Last Friday night was Rachel Ehmke's funeral. You might not have heard of Rachel. I hadn't until a friend of mine made a blog post about her. Rachel was a 13-year-old girl who committed suicide after relentless bullying, both online and face-to-face, by a group of girls at her school. This wasn't the first such incident, and even I'm not optimistic enough to think it will be the last. But for some reason this story has grabbed hold of my mind and won't let go.
I think this is at least partly because of what Rachel's dad said about the bullies: "They're kids. They made some horrible decisions. If these kids would've have known this would happen I'm pretty sure they never, ever would have done what they did." That just made me think. Among other things, it made me think about Jimmy S, who I haven't thought about in years.
Jimmy was a boy who was in the same Boy Scout troop that I was. He was the black sheep of the troop - to the best of my knowledge, he didn't really get along with any of us. The rest of us all went to the local public junior high and high school, while he went to a private religious school. He was obsessed with the military. (Even by the standards of people living in a defense industry company town during the time of Rambo and Red Dawn he was obsessed with the military.) He was overweight, which made his aspirations to join the special forces seem ridiculous to the rest of us. Before joining the Boy Scouts, he had been in the Royal Rangers, and his stories of "how we did things in the Royal Rangers" didn't endear him to us. And so he always got chosen last for teams. Whenever we started playing pranks at summer camp, he was always the first target that sprang to mind. In short, any of the myriad small cruelties that children and teens are capable of were aimed his way.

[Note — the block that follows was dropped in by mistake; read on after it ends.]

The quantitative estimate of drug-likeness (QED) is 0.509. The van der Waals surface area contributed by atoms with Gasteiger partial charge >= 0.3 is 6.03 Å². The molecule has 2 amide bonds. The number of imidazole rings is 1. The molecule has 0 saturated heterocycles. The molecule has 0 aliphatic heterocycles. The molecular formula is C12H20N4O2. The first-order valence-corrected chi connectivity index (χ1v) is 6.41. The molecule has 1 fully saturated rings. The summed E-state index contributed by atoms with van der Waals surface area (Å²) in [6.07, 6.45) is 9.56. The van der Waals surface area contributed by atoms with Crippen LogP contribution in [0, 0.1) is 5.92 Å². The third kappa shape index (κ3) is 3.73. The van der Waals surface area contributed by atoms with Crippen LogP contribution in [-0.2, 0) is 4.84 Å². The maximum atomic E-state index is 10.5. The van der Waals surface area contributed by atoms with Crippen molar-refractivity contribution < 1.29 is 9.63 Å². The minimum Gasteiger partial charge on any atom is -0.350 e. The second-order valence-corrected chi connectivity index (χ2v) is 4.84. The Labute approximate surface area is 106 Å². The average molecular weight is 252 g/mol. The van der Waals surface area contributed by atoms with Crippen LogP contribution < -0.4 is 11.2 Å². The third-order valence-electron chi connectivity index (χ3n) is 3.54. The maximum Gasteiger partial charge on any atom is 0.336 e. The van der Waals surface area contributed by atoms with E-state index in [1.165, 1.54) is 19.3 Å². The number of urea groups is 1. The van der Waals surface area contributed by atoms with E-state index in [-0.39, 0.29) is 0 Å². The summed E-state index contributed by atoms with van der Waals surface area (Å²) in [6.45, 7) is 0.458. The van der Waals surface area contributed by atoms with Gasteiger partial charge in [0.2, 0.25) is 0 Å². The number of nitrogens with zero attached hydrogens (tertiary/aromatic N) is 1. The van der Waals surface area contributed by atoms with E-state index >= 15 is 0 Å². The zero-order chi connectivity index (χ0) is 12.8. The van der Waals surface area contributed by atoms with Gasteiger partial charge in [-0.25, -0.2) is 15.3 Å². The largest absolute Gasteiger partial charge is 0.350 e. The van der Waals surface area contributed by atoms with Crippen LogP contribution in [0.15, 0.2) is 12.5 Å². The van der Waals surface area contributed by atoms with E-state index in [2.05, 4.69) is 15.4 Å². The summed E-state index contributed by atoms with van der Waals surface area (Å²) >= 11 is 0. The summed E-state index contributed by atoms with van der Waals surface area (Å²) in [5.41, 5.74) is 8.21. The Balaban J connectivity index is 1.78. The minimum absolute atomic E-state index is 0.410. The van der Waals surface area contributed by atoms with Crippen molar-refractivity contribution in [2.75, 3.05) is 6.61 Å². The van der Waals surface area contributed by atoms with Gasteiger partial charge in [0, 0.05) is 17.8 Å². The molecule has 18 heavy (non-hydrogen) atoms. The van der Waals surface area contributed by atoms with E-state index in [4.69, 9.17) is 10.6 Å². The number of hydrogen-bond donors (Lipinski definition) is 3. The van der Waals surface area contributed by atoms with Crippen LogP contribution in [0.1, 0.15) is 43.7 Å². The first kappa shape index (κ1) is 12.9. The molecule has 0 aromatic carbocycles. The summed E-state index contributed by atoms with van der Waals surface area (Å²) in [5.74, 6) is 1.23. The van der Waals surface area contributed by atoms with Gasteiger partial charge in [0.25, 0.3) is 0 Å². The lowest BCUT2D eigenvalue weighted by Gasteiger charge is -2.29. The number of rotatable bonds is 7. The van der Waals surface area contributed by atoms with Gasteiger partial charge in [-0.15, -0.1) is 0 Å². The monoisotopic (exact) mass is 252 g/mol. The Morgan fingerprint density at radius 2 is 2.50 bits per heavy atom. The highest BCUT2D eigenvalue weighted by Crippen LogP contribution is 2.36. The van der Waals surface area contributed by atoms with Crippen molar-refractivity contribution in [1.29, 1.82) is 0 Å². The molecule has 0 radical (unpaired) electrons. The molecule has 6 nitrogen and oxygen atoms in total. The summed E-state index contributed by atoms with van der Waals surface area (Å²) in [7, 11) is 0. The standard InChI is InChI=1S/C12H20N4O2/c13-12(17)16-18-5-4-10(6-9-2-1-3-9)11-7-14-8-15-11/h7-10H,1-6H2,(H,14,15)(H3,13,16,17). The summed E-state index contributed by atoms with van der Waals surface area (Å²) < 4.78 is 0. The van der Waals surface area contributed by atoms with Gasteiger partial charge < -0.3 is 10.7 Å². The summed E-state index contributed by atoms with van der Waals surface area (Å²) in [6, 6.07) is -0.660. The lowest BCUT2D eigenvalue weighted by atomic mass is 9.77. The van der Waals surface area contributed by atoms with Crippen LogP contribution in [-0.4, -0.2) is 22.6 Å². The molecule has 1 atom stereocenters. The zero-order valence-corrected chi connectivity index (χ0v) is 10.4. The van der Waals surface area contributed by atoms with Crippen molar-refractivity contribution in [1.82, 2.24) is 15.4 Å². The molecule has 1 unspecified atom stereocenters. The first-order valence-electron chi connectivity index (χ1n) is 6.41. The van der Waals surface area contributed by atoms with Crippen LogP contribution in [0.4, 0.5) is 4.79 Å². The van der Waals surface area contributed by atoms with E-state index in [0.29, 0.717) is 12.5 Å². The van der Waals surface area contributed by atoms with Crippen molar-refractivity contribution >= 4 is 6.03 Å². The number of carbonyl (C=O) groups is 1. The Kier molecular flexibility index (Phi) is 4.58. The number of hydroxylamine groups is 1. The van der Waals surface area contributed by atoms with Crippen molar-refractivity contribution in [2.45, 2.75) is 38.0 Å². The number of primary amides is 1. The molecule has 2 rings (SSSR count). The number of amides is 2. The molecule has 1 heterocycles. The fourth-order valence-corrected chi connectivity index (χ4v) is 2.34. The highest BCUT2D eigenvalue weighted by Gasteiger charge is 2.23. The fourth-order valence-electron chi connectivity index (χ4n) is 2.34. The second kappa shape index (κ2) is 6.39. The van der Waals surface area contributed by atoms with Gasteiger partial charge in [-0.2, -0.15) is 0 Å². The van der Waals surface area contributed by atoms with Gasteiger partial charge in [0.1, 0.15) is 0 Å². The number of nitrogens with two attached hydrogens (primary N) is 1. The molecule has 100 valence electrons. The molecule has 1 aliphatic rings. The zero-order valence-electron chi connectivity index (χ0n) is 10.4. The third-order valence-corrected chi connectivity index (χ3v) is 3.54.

Before you get the wrong idea of where this story's going, let me tell you that Jimmy did not commit suicide. In fact, a quick Google search conducted as I started writing this revealed that he still lives in the town where we grew up, still looks pretty much the same as he did, and seems to have pretty much the same interests as he did back then. He apparently had a pretty strong concept of who he was even as a teenager, which no doubt helped him make it through our tormenting. But another factor that no doubt worked in his failure is that in the mid-1980s we didn't have Facebook or text messaging or any of the other tools that today's kids are able to use when they set a target. And I wonder now at what difference these technologies could have made in Jimmy's case. He only saw us at Scouting events, so he only had to deal with our mistreatment for one evening a week, plus one weekend a month for camping, plus one week a year for summer camp - a fairly small amount of time compared to the 24/7 bullying that kids today are exposed to. Also, all our interactions with Jimmy were done face-to-face, in public, under the supervision of our leaders. This limited how far we could go. And, knowing that we sometimes ran up against these limits, I know that we almost certainly would have gone further had we had the ability.
I don't have a solution to the bullying problem - if I did, I'd be being interviewed on TV about my "groundbreaking solution to the bully problem" instead of writing about it in my blog. And while I by no means want to excuse the actions of these bullies, I want us all to remember Mr. Ehmke's words: "They're kids [who] made some horrible decisions." Bullying didn't begin with this generation, and I don't think these kids are necessarily crueler than their forebears. I just think they have access to more powerful tools in their campaigns against each other than we ever had (although a phone in the days before caller ID was a pretty powerful weapon), with no more judgment than we had as to how far is too far. The more tech-savvy parents are already aware, and the others are beginning to catch on, that what happens online is just as serious and just as "real" as what happens in the schoolyard. If their children are being bullied online, that needs to be taken just as seriously as if it was happening face-to-face. Conversely, if they find out their children are bullying other kids online, that needs to be taken just as seriously as if it was happening face-to-face. What happens in Facebook, doesn't stay in Facebook.